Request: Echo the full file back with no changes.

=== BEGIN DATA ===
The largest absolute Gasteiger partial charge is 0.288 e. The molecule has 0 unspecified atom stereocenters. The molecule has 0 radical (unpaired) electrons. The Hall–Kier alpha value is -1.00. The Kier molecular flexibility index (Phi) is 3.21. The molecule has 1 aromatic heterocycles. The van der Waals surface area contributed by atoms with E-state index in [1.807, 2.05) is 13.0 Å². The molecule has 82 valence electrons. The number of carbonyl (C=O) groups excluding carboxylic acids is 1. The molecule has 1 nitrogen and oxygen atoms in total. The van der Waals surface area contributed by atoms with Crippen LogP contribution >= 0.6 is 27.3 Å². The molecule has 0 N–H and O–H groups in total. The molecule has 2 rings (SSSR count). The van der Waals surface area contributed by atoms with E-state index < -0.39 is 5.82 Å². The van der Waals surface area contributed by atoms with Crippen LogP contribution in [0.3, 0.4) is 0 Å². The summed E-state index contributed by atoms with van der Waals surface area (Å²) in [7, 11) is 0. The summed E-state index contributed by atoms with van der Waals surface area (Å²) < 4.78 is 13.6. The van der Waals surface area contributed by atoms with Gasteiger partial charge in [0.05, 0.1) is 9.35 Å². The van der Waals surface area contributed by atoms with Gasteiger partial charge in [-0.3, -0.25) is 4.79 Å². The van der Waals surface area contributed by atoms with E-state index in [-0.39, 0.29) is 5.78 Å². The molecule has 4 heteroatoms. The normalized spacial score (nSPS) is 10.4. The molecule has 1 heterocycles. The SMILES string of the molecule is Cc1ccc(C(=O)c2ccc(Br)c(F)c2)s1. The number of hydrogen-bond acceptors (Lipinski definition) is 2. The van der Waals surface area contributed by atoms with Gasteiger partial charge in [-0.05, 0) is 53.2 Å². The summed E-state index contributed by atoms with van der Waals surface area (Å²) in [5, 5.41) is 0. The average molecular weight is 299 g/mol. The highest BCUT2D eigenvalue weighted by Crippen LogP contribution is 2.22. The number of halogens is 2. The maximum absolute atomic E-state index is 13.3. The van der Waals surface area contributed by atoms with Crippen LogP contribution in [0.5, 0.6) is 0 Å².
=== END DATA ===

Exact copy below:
The largest absolute Gasteiger partial charge is 0.288 e. The molecule has 0 unspecified atom stereocenters. The molecule has 0 radical (unpaired) electrons. The Hall–Kier alpha value is -1.00. The Kier molecular flexibility index (Phi) is 3.21. The molecule has 1 aromatic heterocycles. The van der Waals surface area contributed by atoms with E-state index in [1.807, 2.05) is 13.0 Å². The molecule has 82 valence electrons. The number of carbonyl (C=O) groups excluding carboxylic acids is 1. The molecule has 1 nitrogen and oxygen atoms in total. The van der Waals surface area contributed by atoms with Crippen LogP contribution >= 0.6 is 27.3 Å². The molecule has 0 N–H and O–H groups in total. The molecule has 2 rings (SSSR count). The van der Waals surface area contributed by atoms with E-state index < -0.39 is 5.82 Å². The van der Waals surface area contributed by atoms with Crippen LogP contribution in [0.3, 0.4) is 0 Å². The summed E-state index contributed by atoms with van der Waals surface area (Å²) in [7, 11) is 0. The summed E-state index contributed by atoms with van der Waals surface area (Å²) < 4.78 is 13.6. The van der Waals surface area contributed by atoms with Gasteiger partial charge in [0.05, 0.1) is 9.35 Å². The van der Waals surface area contributed by atoms with Gasteiger partial charge in [-0.3, -0.25) is 4.79 Å². The van der Waals surface area contributed by atoms with E-state index in [-0.39, 0.29) is 5.78 Å². The molecule has 4 heteroatoms. The normalized spacial score (nSPS) is 10.4. The molecule has 1 heterocycles. The SMILES string of the molecule is Cc1ccc(C(=O)c2ccc(Br)c(F)c2)s1. The number of hydrogen-bond acceptors (Lipinski definition) is 2. The van der Waals surface area contributed by atoms with Gasteiger partial charge in [-0.05, 0) is 53.2 Å². The summed E-state index contributed by atoms with van der Waals surface area (Å²) in [5, 5.41) is 0. The average molecular weight is 299 g/mol. The highest BCUT2D eigenvalue weighted by Crippen LogP contribution is 2.22. The number of halogens is 2. The maximum absolute atomic E-state index is 13.3. The van der Waals surface area contributed by atoms with Crippen LogP contribution in [0.5, 0.6) is 0 Å².